The Barbican is, itself, all orange plastic and paint now, after a bit of a redesign inside. Once upon a time I'd routinely deplore this place, comparing it unfavourably with the light, airy, accessible, ingenious, flexible and futuristic Pompidou Centre in Paris. For a major, massively expensive arts centre, The Barbican is in the wrong place (they should have put it bang in the middle of Trafalgar Square), designed by the wrong people (most people know Piano and Rogers, but who recalls the faceless construction company that, between 1962 and 1982, put The Barbican together, painful piece by piece, on a site consisting of leftover rubble from WWII?) and has entirely the wrong attitude.
It's almost impossible to find the entrance. You go up some concrete steps, down some others, and -- unless you follow the painted thread -- get quickly lost in a warren of ramps and lifts leading to areas called "minus one" and "minus two", or to a glass walkway leading to a cul-de-sac with a view of a pond and some flats. You half expect to confront a minotaur.
But The Barbican has grown on me. It has its own charm. With age, it's becoming more weird, eccentric and unique. Yesterday, before running through the Brel show in the big theatre, I had a good rummage through the building. There's a fantastic installation in The Curve gallery just now by an artist with a Polish name, who's transformed the entire gallery into a musty warren of rooms in a 1941 military bunker.
The conservatory upstairs is -- like a lot of the complex -- evocative of one of those 1970s sci- fi movies set on an orbiting ecosystem; under graph-paper glass lush bamboo, orchids and koi ponds create a secret, empty world of paths, ladders, fecund plants, hidden upper walkways. It must be one of my favourite places in London.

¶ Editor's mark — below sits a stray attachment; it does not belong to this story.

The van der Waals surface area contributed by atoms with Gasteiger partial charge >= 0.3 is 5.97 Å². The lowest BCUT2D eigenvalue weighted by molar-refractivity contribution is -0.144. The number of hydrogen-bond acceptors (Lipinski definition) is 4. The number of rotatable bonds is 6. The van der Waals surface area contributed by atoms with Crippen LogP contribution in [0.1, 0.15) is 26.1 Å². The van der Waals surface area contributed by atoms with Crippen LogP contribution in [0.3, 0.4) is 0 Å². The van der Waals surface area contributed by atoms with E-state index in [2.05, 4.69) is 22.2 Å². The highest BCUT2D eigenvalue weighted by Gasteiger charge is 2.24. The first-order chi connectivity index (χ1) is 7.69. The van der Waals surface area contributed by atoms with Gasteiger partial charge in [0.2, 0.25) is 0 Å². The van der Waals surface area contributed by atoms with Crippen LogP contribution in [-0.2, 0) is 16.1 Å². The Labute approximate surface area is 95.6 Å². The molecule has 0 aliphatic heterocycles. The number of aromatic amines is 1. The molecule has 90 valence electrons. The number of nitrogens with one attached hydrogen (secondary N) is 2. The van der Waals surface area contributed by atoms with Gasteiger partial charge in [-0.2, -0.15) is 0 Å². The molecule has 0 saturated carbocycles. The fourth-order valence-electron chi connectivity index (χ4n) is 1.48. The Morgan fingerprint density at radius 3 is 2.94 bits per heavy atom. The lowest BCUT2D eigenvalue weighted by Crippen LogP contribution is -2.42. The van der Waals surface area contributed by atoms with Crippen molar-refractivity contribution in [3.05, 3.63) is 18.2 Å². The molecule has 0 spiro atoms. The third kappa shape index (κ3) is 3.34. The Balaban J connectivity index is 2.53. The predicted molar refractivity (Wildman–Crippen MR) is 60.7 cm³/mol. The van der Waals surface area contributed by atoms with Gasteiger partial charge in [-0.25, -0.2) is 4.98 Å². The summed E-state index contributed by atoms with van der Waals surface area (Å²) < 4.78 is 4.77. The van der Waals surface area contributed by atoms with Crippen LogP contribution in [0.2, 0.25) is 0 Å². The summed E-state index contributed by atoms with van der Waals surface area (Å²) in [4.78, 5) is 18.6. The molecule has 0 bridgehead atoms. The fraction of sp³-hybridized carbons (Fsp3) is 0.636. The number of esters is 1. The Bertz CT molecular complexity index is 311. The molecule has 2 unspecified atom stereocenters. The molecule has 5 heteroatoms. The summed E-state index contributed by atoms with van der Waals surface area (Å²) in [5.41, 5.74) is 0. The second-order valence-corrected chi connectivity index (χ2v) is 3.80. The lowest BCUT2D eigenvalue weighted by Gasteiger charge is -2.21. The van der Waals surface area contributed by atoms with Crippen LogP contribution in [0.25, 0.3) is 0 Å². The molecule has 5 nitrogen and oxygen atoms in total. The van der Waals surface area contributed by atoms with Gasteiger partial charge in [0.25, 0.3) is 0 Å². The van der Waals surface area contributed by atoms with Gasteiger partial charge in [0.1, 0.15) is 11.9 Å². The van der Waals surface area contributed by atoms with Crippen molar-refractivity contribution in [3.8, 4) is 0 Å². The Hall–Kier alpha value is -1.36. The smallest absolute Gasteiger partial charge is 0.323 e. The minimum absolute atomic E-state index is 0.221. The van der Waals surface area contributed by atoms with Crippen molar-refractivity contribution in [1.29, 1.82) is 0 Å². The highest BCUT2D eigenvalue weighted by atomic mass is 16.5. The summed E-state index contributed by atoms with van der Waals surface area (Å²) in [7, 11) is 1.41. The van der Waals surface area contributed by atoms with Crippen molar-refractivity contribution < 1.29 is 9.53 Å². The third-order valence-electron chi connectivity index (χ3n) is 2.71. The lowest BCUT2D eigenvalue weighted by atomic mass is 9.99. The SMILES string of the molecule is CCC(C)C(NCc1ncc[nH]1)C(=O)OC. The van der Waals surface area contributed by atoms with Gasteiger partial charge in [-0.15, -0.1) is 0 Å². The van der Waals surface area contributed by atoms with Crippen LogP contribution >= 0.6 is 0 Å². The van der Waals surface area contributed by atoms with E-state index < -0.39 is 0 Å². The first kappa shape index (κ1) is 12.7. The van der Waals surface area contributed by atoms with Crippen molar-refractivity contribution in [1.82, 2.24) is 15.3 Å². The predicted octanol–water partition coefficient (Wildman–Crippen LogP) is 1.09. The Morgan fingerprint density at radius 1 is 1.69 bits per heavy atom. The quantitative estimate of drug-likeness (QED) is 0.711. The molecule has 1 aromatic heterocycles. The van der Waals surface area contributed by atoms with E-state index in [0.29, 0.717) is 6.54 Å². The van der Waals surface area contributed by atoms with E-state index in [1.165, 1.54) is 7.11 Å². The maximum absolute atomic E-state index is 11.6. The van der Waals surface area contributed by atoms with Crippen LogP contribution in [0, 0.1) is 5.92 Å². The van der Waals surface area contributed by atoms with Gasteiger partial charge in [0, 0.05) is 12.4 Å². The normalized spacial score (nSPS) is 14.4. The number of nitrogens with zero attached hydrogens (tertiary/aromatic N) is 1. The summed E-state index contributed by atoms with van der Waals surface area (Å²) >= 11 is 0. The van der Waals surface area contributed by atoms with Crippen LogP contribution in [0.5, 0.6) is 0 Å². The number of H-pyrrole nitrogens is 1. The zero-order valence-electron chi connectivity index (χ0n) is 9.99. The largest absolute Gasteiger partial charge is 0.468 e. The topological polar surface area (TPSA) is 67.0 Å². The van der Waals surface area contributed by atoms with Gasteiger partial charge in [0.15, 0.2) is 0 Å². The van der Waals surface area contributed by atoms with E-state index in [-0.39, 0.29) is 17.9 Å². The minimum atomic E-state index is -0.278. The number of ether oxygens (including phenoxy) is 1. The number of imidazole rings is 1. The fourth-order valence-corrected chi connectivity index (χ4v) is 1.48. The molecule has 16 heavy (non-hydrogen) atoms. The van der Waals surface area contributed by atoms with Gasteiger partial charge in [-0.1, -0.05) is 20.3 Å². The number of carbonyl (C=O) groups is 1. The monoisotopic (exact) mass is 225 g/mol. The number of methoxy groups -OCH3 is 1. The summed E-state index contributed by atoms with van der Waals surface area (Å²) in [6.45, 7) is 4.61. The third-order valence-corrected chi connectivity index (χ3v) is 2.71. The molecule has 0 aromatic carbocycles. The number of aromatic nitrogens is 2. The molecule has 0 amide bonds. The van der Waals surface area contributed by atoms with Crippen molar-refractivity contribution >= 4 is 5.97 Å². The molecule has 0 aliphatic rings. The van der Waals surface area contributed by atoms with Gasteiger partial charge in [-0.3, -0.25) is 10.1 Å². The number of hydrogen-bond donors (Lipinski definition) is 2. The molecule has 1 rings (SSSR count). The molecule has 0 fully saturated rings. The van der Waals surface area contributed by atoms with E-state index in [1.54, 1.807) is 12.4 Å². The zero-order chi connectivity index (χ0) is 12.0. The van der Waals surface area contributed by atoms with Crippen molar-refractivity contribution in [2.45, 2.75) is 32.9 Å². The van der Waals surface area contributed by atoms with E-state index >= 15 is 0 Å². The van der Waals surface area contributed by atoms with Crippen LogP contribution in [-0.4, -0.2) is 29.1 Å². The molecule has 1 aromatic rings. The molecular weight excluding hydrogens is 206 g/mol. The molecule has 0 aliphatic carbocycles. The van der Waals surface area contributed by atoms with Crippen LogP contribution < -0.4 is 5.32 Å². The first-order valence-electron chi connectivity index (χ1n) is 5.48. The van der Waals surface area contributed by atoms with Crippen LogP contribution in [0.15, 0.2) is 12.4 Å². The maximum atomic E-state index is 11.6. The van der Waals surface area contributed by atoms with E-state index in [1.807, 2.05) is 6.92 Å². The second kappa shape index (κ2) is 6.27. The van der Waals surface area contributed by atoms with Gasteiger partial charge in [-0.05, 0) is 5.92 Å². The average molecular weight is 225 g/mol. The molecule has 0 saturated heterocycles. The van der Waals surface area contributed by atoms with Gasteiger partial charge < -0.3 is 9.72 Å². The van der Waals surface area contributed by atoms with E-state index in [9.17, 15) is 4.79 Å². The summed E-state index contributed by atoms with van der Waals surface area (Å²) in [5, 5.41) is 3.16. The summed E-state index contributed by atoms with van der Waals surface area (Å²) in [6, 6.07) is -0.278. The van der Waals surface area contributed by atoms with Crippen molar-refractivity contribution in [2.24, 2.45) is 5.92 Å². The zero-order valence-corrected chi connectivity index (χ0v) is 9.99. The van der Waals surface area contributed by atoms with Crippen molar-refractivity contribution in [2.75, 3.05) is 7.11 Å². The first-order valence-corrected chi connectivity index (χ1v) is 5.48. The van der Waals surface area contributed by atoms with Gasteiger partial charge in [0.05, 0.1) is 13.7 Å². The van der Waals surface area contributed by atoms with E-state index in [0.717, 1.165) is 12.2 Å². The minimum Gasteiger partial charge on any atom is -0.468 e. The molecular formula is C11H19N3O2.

Even the gents toilet at the back of the cafe is amazing. The big, solid quirky-yet-quality 70s fittings so typical of The Barbican (a chunky oblong tap that juts out of the wall) greet you, then a long curved, tiled corridor leads you to the urinal. Instead of sharp corners everything has rounded edges; ceiling panels, concrete detailing, it's all organic in the way they found futuristic back in the 70s, and yet also discreetly luxurious. Never has a building boasted more bowel-shaped "bowels".
The artists' quarters backstage are as warren-like and confusing as the rest of the complex -- it's as if the whole place is expecting an imminent visit from Ghengis Khan, and intends to fox, split, entrap and slaughter his army. To get backstage you have to come down a ramp, go through the artists' entrance, descend a confusing set of brass-handrailed stairs, go along a gallery past a "choir room" used, incongruously, for catering, descend another staircase...
Everything is curved, split-level, windowless. You aren't sure whether you're above ground or below it, on earth or up in space, in 1980 or 2009.
And then you're ushered to a side door by someone wearing headphones, down some steps in the dark, up some more, and suddenly you're standing in a vast room, singing an intimate, hesitant song from the stage, and behind the dazzling follow-spot two thousand people are sitting, listening intently. Some, you later learn, are weeping.